Densham hopes to end Houston drought. National Record-Holder Seeks First Career Win at Houston. BAYTOWN, Texas (April 11-13) -- He may not be Kid Rock or even George Strait, but there's no doubt that Gary Densham's spring tour, which...
Densham hopes to end Houston drought.
National Record-Holder Seeks First Career Win at Houston.
BAYTOWN, Texas (April 11-13) -- He may not be Kid Rock or even George Strait, but there's no doubt that Gary Densham's spring tour, which moves this week to Houston Raceway Park, is attracting as much attention as any other.
The Speed Thrills Tour, playing this year at 23 venues including L.A., Atlanta, Chicago, Seattle and St. Louis, features a barrel-chested former high school auto shop teacher (Densham), a bespectacled mad scientist (Jimmy Prock), lots of pyrotechnics and a hybrid race car (the Team Castrol/Automobile Club of Southern California Ford Mustang) that's downright bad to the bone.
It's a simple show, really, the 21st Century equivalent of shooting a man out of a cannon.
Prock arms the Mustang with a supercharged 7,000 horsepower engine, crew members strap Densham inside and the 56-year-old lights the fuse.
The result? On two separate occasions, most recently at The Strip at Las Vegas Motor Speedway, Densham has accelerated from zero-to-326 miles per hour in only 440 yards, 1,320 feet, the length of a single city block. No one else has done that even once, at least not in a full-bodied car like the one Densham drives for car owner John Force.
Now, the resident of Bellflower, Calif., is focused on going even faster but only if it helps him achieve his primary goal, which is to win this week's 16th annual O'Reilly Spring Nationals and, ultimately, the NHRA POWERade Funny Car Championship.
Amazingly, both of those goals are within his reach 32 years after he first climbed behind the wheel of a race car. Currently second in POWERade points behind only teammate Tony Pedregon, Densham revels in his recurring role as Funny Car drag racing's "King of Speed."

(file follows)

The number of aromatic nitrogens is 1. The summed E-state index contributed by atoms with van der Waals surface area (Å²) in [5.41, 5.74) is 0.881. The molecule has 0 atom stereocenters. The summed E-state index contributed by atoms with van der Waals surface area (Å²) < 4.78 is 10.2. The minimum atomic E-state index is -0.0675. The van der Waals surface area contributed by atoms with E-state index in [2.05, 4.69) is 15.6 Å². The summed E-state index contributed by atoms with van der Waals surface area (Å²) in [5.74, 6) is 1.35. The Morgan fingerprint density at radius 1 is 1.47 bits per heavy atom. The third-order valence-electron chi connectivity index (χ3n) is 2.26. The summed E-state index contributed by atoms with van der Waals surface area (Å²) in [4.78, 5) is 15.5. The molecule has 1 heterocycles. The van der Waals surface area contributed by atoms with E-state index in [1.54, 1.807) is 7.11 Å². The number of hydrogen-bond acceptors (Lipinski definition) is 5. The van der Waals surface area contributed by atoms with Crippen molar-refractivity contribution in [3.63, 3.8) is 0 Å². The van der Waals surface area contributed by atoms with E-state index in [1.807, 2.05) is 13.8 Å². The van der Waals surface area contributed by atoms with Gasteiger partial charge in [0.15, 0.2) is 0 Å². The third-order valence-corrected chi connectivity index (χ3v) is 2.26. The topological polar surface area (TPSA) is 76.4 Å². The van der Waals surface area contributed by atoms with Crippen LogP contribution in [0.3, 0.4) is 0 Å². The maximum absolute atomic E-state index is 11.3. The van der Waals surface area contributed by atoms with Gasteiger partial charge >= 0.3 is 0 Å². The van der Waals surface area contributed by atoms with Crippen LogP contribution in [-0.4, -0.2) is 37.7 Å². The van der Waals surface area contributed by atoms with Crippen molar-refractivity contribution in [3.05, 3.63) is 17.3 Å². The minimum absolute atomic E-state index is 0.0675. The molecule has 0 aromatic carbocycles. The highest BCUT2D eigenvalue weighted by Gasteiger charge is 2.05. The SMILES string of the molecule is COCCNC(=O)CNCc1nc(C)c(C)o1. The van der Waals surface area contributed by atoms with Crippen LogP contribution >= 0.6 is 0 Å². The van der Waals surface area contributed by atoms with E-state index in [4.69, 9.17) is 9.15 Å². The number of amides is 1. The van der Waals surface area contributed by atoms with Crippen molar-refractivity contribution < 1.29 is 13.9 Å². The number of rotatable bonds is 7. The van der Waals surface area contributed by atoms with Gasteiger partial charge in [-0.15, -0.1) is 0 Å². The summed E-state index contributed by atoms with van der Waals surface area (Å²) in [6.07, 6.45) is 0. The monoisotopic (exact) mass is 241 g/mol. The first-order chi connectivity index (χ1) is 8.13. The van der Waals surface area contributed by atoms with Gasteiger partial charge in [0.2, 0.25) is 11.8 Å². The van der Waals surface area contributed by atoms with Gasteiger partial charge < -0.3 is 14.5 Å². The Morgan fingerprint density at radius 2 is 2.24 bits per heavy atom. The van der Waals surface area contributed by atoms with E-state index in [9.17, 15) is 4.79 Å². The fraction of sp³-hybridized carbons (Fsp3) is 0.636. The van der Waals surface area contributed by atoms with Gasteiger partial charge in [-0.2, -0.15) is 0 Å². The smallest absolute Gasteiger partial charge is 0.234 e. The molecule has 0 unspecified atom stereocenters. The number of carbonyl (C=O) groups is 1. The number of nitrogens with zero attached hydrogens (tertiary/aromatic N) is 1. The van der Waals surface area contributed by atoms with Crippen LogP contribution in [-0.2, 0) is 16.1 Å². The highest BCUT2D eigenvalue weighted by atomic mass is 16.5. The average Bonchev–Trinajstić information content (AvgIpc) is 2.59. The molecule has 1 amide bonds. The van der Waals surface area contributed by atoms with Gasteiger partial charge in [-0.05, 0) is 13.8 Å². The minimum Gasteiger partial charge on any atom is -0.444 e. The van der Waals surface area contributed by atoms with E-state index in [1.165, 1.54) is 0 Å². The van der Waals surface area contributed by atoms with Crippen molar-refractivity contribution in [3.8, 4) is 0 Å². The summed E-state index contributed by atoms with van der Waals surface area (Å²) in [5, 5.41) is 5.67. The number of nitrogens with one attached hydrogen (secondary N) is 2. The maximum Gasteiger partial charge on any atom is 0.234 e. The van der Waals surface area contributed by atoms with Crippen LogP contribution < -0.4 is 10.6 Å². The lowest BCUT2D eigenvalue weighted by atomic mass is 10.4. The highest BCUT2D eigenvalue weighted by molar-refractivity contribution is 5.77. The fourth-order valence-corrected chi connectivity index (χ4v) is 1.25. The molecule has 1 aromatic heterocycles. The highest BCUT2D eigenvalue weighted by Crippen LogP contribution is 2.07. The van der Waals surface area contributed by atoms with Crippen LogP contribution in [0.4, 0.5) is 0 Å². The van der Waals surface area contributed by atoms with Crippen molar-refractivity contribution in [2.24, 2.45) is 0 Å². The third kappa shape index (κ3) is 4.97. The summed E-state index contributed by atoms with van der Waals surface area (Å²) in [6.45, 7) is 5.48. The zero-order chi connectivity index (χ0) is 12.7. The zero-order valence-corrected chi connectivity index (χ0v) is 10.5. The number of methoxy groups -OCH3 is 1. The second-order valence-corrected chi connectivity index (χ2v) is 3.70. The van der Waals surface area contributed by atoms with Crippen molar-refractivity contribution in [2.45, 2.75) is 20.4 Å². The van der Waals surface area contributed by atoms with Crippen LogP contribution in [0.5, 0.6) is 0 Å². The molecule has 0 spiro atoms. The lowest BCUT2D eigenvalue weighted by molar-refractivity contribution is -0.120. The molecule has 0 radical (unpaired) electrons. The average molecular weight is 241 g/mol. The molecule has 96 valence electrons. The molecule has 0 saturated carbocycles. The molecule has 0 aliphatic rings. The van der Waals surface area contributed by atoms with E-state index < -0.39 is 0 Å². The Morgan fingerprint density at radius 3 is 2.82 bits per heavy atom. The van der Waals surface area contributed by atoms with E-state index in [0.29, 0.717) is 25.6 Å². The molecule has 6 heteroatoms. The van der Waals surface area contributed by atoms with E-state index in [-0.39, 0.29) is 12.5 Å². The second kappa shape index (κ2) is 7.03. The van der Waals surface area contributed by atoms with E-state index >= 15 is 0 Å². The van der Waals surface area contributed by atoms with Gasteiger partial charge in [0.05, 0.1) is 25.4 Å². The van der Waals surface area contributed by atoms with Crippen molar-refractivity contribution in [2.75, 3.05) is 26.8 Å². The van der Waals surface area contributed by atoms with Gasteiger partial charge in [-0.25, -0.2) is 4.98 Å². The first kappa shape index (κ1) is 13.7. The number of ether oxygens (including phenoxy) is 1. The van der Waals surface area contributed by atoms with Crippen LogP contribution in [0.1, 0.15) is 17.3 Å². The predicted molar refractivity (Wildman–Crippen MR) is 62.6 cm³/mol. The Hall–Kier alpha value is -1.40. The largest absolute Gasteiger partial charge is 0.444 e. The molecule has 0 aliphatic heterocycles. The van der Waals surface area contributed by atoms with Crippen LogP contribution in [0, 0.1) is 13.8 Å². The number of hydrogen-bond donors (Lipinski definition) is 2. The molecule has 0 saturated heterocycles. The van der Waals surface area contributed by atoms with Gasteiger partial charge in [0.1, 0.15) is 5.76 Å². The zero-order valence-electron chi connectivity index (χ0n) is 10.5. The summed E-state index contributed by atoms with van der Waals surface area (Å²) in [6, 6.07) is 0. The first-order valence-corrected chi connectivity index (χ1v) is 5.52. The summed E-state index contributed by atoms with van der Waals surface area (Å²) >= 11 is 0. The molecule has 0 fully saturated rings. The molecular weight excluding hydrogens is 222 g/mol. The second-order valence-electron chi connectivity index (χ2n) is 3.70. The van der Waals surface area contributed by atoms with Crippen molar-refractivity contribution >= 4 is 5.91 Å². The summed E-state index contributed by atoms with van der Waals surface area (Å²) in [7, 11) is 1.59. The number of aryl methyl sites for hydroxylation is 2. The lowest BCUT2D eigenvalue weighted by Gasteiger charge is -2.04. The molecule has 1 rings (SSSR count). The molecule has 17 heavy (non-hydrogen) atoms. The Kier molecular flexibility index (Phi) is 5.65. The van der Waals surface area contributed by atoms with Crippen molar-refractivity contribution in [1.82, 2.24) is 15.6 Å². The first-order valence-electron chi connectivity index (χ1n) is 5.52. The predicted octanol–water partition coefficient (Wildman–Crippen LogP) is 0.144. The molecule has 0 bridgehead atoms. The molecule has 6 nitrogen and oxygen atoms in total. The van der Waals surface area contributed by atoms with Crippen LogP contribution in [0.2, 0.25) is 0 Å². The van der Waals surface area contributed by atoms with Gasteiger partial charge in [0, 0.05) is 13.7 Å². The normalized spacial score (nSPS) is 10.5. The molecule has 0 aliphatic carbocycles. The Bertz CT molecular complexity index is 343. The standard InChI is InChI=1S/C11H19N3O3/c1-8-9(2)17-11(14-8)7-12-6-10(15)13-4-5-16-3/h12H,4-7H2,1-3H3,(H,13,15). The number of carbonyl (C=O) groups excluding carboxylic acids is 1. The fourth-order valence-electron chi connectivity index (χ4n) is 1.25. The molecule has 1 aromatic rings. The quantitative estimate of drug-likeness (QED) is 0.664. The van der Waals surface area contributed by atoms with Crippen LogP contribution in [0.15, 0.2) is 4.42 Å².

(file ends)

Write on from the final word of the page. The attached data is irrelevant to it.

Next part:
However, being the first to reach 330 mph, the next major performance barrier, is not yet a blip on his radar screen.
"It's a long way from 326 to 330, I'll tell you that," Densham said, "but if there is a car out there that can do it and you'd have to have absolutely perfect conditions then I think with Jimmy Prock's magic, this one's the one."
The NHRA national record holder at 326.87 mph, a mark he established more than a year ago at Pomona, Calif., Densham was clocked at 326.56 mph last week in qualifying for a Las Vegas race in which he was ousted in the semifinals.
Given this week's expected weather conditions, the Houston track's sea level elevation and the recent performance of the Auto Club Ford, if nothing else Densham should eclipse Force's four-year-old track speed record of 321.88 mph.
What he really would like to do, though, is conclude his Houston show by joining Top Fuel and Pro Stock champions on the podium for one final curtain call. Such a result would be especially meaningful given the fact that he is 0-for-17 in previous appearances at HRP, having advanced no farther than the semifinals.
However, even if he doesn't earn his sixth tour victory, even if he misfires on the quest for 330 mph, the show will go on and, for Densham, the thrill won't be gone.
"Going fast," he said, "is flat fun."
In other words, speed thrills.